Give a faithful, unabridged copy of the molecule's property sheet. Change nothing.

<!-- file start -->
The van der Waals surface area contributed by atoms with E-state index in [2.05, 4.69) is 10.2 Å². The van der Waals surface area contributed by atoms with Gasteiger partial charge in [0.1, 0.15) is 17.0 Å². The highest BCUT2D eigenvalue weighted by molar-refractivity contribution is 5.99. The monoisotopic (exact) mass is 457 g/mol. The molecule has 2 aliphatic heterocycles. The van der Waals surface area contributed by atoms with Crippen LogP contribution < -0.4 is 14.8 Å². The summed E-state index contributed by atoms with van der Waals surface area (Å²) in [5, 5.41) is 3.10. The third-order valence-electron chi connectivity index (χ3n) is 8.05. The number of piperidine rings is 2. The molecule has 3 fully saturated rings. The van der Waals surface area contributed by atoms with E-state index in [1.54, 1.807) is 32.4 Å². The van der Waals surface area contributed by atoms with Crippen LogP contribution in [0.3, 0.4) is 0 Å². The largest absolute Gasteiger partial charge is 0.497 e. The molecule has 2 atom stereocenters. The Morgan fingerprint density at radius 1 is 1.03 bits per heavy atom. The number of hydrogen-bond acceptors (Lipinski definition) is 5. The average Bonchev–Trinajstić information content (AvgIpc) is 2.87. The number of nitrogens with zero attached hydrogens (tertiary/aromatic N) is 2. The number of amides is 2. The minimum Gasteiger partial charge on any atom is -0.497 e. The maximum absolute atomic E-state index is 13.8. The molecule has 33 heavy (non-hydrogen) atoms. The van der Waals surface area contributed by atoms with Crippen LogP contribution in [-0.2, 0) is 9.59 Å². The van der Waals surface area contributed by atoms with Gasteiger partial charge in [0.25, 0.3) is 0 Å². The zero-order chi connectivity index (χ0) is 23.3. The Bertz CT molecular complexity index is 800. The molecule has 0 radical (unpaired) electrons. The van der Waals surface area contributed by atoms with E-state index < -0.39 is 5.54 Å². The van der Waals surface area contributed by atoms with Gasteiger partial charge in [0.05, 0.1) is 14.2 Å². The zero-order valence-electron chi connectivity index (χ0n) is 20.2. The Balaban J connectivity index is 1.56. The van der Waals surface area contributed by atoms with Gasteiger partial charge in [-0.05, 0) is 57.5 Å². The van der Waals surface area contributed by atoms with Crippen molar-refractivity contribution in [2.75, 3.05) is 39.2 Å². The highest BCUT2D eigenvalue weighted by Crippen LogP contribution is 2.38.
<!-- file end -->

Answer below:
The van der Waals surface area contributed by atoms with E-state index in [2.05, 4.69) is 10.2 Å². The van der Waals surface area contributed by atoms with Gasteiger partial charge in [0.1, 0.15) is 17.0 Å². The highest BCUT2D eigenvalue weighted by molar-refractivity contribution is 5.99. The monoisotopic (exact) mass is 457 g/mol. The molecule has 2 aliphatic heterocycles. The van der Waals surface area contributed by atoms with Crippen LogP contribution < -0.4 is 14.8 Å². The summed E-state index contributed by atoms with van der Waals surface area (Å²) in [5, 5.41) is 3.10. The third-order valence-electron chi connectivity index (χ3n) is 8.05. The number of piperidine rings is 2. The molecule has 3 fully saturated rings. The van der Waals surface area contributed by atoms with E-state index in [1.54, 1.807) is 32.4 Å². The van der Waals surface area contributed by atoms with Crippen LogP contribution in [0.3, 0.4) is 0 Å². The largest absolute Gasteiger partial charge is 0.497 e. The molecule has 2 atom stereocenters. The Morgan fingerprint density at radius 1 is 1.03 bits per heavy atom. The number of hydrogen-bond acceptors (Lipinski definition) is 5. The average Bonchev–Trinajstić information content (AvgIpc) is 2.87. The number of nitrogens with zero attached hydrogens (tertiary/aromatic N) is 2. The number of amides is 2. The minimum Gasteiger partial charge on any atom is -0.497 e. The maximum absolute atomic E-state index is 13.8. The molecule has 33 heavy (non-hydrogen) atoms. The van der Waals surface area contributed by atoms with Crippen LogP contribution in [-0.2, 0) is 9.59 Å². The van der Waals surface area contributed by atoms with Gasteiger partial charge in [0.25, 0.3) is 0 Å². The zero-order chi connectivity index (χ0) is 23.3. The Bertz CT molecular complexity index is 800. The molecule has 0 radical (unpaired) electrons. The van der Waals surface area contributed by atoms with E-state index < -0.39 is 5.54 Å². The van der Waals surface area contributed by atoms with Gasteiger partial charge in [0.05, 0.1) is 14.2 Å². The zero-order valence-electron chi connectivity index (χ0n) is 20.2. The Balaban J connectivity index is 1.56. The van der Waals surface area contributed by atoms with Gasteiger partial charge in [-0.05, 0) is 57.5 Å². The van der Waals surface area contributed by atoms with Crippen molar-refractivity contribution in [2.75, 3.05) is 39.2 Å². The highest BCUT2D eigenvalue weighted by Crippen LogP contribution is 2.38.